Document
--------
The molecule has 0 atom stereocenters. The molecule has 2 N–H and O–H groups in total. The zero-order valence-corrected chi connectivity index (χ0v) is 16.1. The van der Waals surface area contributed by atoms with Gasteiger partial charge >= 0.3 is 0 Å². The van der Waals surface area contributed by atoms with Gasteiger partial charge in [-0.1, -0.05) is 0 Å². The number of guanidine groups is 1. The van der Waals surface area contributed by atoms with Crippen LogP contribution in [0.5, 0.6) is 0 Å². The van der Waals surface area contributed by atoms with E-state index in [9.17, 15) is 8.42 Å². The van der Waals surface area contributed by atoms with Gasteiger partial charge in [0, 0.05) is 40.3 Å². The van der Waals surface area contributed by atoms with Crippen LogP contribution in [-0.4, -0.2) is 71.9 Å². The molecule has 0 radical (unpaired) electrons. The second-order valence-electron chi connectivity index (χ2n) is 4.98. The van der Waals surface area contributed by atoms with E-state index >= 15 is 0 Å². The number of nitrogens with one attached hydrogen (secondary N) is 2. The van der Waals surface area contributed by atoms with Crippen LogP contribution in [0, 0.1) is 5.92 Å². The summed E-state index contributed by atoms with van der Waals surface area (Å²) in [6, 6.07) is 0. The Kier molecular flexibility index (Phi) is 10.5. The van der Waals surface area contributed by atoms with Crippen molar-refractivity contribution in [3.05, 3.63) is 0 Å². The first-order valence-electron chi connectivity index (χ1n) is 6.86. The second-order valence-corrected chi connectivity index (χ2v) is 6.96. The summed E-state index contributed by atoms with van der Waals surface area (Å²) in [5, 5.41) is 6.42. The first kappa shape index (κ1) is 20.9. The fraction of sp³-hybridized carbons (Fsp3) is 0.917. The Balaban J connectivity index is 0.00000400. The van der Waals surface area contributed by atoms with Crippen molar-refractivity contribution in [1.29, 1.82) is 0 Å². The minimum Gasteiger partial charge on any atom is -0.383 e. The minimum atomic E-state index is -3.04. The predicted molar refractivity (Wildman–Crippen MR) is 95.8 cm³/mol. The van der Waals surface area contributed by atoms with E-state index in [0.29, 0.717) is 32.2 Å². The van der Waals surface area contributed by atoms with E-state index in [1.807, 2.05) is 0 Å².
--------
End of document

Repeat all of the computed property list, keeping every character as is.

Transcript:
The molecule has 0 atom stereocenters. The molecule has 2 N–H and O–H groups in total. The zero-order valence-corrected chi connectivity index (χ0v) is 16.1. The van der Waals surface area contributed by atoms with Gasteiger partial charge >= 0.3 is 0 Å². The van der Waals surface area contributed by atoms with Gasteiger partial charge in [-0.1, -0.05) is 0 Å². The number of guanidine groups is 1. The van der Waals surface area contributed by atoms with Crippen LogP contribution in [0.5, 0.6) is 0 Å². The van der Waals surface area contributed by atoms with E-state index in [9.17, 15) is 8.42 Å². The van der Waals surface area contributed by atoms with Gasteiger partial charge in [0, 0.05) is 40.3 Å². The van der Waals surface area contributed by atoms with Crippen LogP contribution in [-0.4, -0.2) is 71.9 Å². The molecule has 0 radical (unpaired) electrons. The second-order valence-electron chi connectivity index (χ2n) is 4.98. The van der Waals surface area contributed by atoms with E-state index >= 15 is 0 Å². The number of nitrogens with one attached hydrogen (secondary N) is 2. The van der Waals surface area contributed by atoms with Crippen LogP contribution in [0, 0.1) is 5.92 Å². The summed E-state index contributed by atoms with van der Waals surface area (Å²) in [6, 6.07) is 0. The Kier molecular flexibility index (Phi) is 10.5. The van der Waals surface area contributed by atoms with Crippen molar-refractivity contribution in [3.05, 3.63) is 0 Å². The first-order valence-electron chi connectivity index (χ1n) is 6.86. The second-order valence-corrected chi connectivity index (χ2v) is 6.96. The summed E-state index contributed by atoms with van der Waals surface area (Å²) in [5, 5.41) is 6.42. The first kappa shape index (κ1) is 20.9. The fraction of sp³-hybridized carbons (Fsp3) is 0.917. The Balaban J connectivity index is 0.00000400. The van der Waals surface area contributed by atoms with Crippen molar-refractivity contribution in [1.29, 1.82) is 0 Å². The minimum Gasteiger partial charge on any atom is -0.383 e. The minimum atomic E-state index is -3.04. The predicted molar refractivity (Wildman–Crippen MR) is 95.8 cm³/mol. The van der Waals surface area contributed by atoms with E-state index in [0.29, 0.717) is 32.2 Å². The van der Waals surface area contributed by atoms with E-state index in [1.807, 2.05) is 0 Å².